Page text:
If you use a lot of wire, it may be worth stretching it "in volume".
You need a fixed point in one end and a hand-tool in the other.
I normally use the fixed leg of a clamp mounted to a table leg just above the floor as a fixed point and a screwdriver in the other.
Make sure the clamp leg has rounded edges or it will cut the wire.
Do not use furniture, doorhandles or the like as a fixed point - the wire will leave marks in them.
It is easy to stretch 8..10 0.5 mm wires in parallel this way.
Only the 2 ends of the piece of wire you want to stretch should be fixed - the other turns just goes around the fixed point and the hand tool.
The tubes that DIL ICs are supplied in makes for excellent storage of the straight wire. A 0.5 m long tube will hold 10 m..15 m of 0.5 mm wire.
It is possible to stretch insulated single-core wire, but it is more complicated.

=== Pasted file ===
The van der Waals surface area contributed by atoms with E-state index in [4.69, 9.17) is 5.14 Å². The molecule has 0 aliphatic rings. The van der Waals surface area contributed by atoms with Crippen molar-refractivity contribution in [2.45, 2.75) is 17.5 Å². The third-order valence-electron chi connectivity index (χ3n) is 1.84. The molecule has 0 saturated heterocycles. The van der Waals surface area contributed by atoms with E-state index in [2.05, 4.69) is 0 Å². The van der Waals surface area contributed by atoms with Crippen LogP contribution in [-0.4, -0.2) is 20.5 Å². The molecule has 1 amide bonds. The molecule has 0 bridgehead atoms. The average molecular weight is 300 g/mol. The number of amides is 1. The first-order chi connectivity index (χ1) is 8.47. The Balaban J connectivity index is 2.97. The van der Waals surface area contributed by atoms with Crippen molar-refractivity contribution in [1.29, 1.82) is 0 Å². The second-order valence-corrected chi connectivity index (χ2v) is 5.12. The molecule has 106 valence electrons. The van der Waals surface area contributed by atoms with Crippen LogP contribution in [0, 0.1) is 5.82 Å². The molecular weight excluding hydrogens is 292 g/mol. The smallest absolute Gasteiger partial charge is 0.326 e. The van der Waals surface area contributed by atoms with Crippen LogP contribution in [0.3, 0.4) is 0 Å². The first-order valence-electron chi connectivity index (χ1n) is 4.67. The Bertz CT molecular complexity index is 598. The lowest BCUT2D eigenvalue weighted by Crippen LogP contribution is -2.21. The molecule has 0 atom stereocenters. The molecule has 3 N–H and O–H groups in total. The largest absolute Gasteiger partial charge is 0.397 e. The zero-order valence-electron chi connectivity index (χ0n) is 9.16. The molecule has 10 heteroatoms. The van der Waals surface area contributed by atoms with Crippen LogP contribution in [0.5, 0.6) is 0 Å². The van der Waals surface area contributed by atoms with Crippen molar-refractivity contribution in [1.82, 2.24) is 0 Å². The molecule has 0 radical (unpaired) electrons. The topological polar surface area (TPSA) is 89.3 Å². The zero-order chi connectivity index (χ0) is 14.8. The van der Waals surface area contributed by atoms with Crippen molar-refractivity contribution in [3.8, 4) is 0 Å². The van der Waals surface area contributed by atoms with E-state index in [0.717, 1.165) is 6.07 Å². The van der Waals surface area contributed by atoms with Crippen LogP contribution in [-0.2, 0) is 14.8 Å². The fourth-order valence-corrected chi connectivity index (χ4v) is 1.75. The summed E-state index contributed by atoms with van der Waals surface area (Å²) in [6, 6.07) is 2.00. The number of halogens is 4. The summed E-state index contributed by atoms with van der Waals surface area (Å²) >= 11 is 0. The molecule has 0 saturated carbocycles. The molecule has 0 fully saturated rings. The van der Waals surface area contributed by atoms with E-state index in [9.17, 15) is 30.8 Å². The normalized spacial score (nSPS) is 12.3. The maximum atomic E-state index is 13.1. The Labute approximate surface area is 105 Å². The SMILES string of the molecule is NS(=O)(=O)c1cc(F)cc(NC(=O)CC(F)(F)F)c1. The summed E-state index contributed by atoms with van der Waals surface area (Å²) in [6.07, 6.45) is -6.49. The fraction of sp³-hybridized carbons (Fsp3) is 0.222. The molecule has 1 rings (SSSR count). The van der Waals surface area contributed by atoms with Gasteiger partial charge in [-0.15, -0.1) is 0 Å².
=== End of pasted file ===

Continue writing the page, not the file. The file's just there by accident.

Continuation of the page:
You need to stretch both the wire and the insulation.
You need to be able to hold it to the length it is stretched to for some time for the insulation to settle.
After that, cut the insulation in one or both ends and then ( again ) wait for the insulation to settle.
Depending on the insulation material, your mileage may vary.
I have used this with 0.25 mm to 3 mm tinned cu wire and 0.4 mm to 0.6 mm PVC insulated cu wire and it works well ( you need quite some force with the thicker wires though ).
I do not know if this works with silver wire - I have never had the use for it so I have not tried.
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